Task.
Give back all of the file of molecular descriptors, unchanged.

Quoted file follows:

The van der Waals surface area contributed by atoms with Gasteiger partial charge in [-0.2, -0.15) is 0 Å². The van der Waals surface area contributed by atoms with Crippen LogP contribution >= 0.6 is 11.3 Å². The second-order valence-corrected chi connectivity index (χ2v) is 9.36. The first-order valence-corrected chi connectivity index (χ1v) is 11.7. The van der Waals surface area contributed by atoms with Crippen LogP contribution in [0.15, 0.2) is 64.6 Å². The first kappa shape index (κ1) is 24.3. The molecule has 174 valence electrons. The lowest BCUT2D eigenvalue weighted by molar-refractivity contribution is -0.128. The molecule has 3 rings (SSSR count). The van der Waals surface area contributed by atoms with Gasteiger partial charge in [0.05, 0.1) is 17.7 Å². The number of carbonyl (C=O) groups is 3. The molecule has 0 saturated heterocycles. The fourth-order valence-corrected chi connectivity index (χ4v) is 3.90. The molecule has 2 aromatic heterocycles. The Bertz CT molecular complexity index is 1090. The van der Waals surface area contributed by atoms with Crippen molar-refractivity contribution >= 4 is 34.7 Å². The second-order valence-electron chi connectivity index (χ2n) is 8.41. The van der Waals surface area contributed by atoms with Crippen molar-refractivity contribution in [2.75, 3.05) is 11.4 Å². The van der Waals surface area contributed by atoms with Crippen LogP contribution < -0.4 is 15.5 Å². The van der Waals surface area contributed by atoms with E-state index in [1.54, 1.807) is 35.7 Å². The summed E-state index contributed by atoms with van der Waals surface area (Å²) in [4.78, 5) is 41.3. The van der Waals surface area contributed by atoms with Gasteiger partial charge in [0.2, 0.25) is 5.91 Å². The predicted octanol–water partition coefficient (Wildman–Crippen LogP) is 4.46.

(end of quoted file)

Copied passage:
The van der Waals surface area contributed by atoms with Gasteiger partial charge in [-0.2, -0.15) is 0 Å². The van der Waals surface area contributed by atoms with Crippen LogP contribution >= 0.6 is 11.3 Å². The second-order valence-corrected chi connectivity index (χ2v) is 9.36. The first-order valence-corrected chi connectivity index (χ1v) is 11.7. The van der Waals surface area contributed by atoms with Crippen LogP contribution in [0.15, 0.2) is 64.6 Å². The first kappa shape index (κ1) is 24.3. The molecule has 174 valence electrons. The lowest BCUT2D eigenvalue weighted by molar-refractivity contribution is -0.128. The molecule has 3 rings (SSSR count). The van der Waals surface area contributed by atoms with Gasteiger partial charge in [0.05, 0.1) is 17.7 Å². The number of carbonyl (C=O) groups is 3. The molecule has 0 saturated heterocycles. The fourth-order valence-corrected chi connectivity index (χ4v) is 3.90. The molecule has 2 aromatic heterocycles. The Bertz CT molecular complexity index is 1090. The van der Waals surface area contributed by atoms with Crippen molar-refractivity contribution >= 4 is 34.7 Å². The second-order valence-electron chi connectivity index (χ2n) is 8.41. The van der Waals surface area contributed by atoms with Crippen molar-refractivity contribution in [2.75, 3.05) is 11.4 Å². The van der Waals surface area contributed by atoms with Crippen LogP contribution < -0.4 is 15.5 Å². The van der Waals surface area contributed by atoms with E-state index in [1.54, 1.807) is 35.7 Å². The summed E-state index contributed by atoms with van der Waals surface area (Å²) in [4.78, 5) is 41.3. The van der Waals surface area contributed by atoms with Gasteiger partial charge in [0.2, 0.25) is 5.91 Å². The predicted octanol–water partition coefficient (Wildman–Crippen LogP) is 4.46.